Whichever way you choose, make sure you have enough time to check in, complete the travel document verification process, register your baggage, pass through the security screening checkpoints and arrive at the boarding gate before the carrier’s deadlines.

Check-in and boarding gate reporting deadlines vary from carrier to carrier and between domestic and international flights. If you miss any of them, the carrier may reassign your pre-reserved seat and/or cancel your reservation. In such situations, the air carrier has no obligation to put you on a later flight or to refund any portion of your unused ticket. In the case of code-share flights, it is the check-in deadlines of the carrier that issued your ticket that apply and not those of the carrier operating the flight. Contact your carrier to find out its check-in and boarding gate reporting deadlines.

During peak travel periods, get to the airport well in advance to avoid any road and security screening congestion problems.

Delays, cancellations and schedule changes

Times shown in timetables or elsewhere are approximate and are not guaranteed. Schedules are subject to change without notice and air carriers assume no responsibility for ensuring that their passengers make their connections to other flights. Flights can also be delayed or cancelled for various reasons.

While air carriers are not liable for costs incurred as a result of flight delays or cancellations which are beyond the carriers’ control, they often arrange alternate transportation to enable you to reach the next destination named on your ticket. If this is not possible, you may be entitled to a refund of the unused portion of your ticket. However, if you decide to make your own arrangements, the carrier will not be required to compensate you for any of your additional costs. Carriers are not responsible for damages such as stress, inconvenience, loss of income or loss of enjoyment as a result of a schedule irregularity.

In cases of long delays, some carriers will give vouchers for food and overnight accommodation upon request. Some major Canadian carriers have additional service commitments describing how they should treat passengers in the event that a flight is delayed, overbooked or cancelled, as well as other related passenger rights incorporated as terms and conditions of carriage in their tariffs and which are enforceable by the Agency. This includes where a lengthy delay requires an overnight stay or the flight is delayed on the tarmac. Review your carrier’s tariff for its policy regarding delays, cancellations and schedule changes.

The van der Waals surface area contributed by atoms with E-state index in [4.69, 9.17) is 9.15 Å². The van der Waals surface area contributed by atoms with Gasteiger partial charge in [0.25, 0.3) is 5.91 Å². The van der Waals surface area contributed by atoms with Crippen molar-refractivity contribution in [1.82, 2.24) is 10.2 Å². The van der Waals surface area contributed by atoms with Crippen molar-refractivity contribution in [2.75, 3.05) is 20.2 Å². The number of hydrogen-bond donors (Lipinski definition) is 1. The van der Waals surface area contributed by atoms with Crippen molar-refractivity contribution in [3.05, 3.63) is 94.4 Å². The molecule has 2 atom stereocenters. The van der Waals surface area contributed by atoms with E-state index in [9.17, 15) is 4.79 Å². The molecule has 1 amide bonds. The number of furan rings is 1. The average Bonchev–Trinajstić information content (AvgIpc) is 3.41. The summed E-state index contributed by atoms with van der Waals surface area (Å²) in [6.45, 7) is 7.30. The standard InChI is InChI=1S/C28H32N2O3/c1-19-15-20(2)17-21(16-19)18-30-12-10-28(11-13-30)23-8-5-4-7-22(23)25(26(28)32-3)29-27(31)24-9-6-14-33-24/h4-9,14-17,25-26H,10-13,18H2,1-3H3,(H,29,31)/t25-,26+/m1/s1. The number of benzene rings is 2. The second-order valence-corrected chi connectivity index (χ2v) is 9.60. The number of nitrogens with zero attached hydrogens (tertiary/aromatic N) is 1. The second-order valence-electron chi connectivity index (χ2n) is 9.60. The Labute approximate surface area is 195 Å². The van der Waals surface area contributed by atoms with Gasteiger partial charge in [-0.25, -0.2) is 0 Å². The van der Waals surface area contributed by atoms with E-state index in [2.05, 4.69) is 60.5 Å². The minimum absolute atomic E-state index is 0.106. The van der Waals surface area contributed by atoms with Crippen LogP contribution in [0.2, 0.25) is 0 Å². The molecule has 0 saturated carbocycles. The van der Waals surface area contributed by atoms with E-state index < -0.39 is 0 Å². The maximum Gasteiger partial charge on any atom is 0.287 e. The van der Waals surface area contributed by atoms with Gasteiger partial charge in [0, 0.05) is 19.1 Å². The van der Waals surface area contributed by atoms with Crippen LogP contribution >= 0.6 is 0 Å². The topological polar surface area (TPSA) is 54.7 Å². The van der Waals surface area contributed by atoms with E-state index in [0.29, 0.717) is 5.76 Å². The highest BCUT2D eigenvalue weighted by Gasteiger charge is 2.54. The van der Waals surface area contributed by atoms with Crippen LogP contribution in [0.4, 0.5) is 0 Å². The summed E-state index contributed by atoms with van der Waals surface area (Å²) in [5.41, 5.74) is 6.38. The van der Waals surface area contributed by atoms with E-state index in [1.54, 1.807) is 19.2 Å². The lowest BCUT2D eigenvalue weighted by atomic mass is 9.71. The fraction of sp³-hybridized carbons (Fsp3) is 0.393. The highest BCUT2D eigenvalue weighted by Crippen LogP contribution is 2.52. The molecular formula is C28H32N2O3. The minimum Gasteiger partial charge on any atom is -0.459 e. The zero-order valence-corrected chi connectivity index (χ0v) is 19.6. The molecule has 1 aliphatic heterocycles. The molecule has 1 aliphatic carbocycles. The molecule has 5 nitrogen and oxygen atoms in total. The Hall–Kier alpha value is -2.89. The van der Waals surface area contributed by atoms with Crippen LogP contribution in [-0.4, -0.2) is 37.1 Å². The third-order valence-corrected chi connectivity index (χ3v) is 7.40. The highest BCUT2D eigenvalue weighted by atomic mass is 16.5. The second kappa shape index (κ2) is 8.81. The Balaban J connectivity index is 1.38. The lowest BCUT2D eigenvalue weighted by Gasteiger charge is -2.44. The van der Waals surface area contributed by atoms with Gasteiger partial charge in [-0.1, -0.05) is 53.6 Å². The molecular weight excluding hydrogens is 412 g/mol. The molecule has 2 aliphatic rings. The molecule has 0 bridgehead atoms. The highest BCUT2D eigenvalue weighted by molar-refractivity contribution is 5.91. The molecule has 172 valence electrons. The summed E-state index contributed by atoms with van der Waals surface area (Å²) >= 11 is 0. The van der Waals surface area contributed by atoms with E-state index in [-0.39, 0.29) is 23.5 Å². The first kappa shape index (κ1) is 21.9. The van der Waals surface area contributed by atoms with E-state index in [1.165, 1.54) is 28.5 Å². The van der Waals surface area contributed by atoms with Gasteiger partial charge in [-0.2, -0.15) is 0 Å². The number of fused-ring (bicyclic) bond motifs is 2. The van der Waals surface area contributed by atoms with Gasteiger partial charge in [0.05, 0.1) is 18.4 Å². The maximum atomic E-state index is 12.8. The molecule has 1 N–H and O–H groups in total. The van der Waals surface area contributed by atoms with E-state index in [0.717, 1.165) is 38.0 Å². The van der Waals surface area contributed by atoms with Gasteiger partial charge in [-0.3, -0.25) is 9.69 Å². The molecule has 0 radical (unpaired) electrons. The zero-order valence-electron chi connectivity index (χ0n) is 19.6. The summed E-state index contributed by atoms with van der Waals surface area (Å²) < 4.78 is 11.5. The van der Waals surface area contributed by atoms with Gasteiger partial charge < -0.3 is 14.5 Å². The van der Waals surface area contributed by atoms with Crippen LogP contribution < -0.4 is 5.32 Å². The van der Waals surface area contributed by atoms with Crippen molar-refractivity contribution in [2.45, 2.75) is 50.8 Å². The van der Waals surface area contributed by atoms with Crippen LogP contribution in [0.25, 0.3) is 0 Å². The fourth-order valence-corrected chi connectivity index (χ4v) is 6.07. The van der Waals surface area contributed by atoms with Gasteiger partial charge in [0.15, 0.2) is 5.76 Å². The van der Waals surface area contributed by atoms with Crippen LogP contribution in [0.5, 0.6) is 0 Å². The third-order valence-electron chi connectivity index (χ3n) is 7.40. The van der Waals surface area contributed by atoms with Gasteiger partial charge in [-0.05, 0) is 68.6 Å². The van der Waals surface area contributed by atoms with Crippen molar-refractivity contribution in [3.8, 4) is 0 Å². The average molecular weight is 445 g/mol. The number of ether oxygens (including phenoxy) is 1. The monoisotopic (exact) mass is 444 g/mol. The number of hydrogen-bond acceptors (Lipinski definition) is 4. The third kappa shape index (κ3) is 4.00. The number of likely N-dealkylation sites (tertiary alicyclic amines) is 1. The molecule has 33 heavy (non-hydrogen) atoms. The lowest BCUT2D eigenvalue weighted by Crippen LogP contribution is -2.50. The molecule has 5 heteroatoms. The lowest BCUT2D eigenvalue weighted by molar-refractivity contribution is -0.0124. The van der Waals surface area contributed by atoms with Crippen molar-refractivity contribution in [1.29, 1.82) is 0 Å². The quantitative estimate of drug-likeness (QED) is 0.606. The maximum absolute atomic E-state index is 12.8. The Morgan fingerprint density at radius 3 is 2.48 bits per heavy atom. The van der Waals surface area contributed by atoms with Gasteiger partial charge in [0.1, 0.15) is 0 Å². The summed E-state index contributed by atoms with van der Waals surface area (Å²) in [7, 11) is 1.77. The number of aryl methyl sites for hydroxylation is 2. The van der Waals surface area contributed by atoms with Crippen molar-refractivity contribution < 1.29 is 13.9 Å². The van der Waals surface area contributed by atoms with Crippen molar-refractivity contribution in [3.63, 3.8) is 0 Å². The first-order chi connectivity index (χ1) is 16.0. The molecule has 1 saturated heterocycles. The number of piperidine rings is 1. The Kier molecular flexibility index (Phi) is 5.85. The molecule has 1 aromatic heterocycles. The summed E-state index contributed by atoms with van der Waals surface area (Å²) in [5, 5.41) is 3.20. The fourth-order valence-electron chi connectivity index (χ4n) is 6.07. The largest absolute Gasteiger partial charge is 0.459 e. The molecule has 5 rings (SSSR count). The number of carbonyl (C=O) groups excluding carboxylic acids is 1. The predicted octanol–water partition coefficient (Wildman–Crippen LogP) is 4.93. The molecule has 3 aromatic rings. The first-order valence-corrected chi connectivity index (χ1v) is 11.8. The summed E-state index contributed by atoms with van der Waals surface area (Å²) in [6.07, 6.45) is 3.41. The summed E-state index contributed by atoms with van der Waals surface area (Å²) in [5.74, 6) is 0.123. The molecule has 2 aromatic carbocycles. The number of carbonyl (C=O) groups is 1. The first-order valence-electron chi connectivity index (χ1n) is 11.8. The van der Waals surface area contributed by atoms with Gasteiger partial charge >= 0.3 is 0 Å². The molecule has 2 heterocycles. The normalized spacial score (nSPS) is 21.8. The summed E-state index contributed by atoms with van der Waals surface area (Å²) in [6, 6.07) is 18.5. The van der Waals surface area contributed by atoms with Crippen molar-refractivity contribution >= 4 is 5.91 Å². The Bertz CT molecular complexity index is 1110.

Missed connections

When flights on your itinerary are late or have been re-scheduled, your rights depend on whether the flights are issued on the same or multiple tickets.

If they are all on the same ticket, the carrier should get you onto the next available flight. If that is not possible, the carrier will usually offer to refund the unused portion of your ticket.

If you have an itinerary based on multiple tickets, be sure at time of booking to allow sufficient time between each flight segment to deplane, retrieve your baggage, and allow for security screening and any necessary terminal changes to reach the next flight.

Check the status of your flight 24 hours before its scheduled departure and again before you leave for the airport, to confirm its departure status. Your air carrier may provide you with options to consider should your flight be delayed or cancelled.

Doing so will help to prevent you from missing a flight once you are in transit should any prior flights be delayed. A carrier is only responsible to get you to the destination named on the relevant ticket involved.

If a carrier goes out of business

If you have purchased a ticket but have not yet travelled, or you are still in transit and your air carrier ceases operations, you should contact your travel agent or other transportation providers as soon as possible to make alternate arrangements.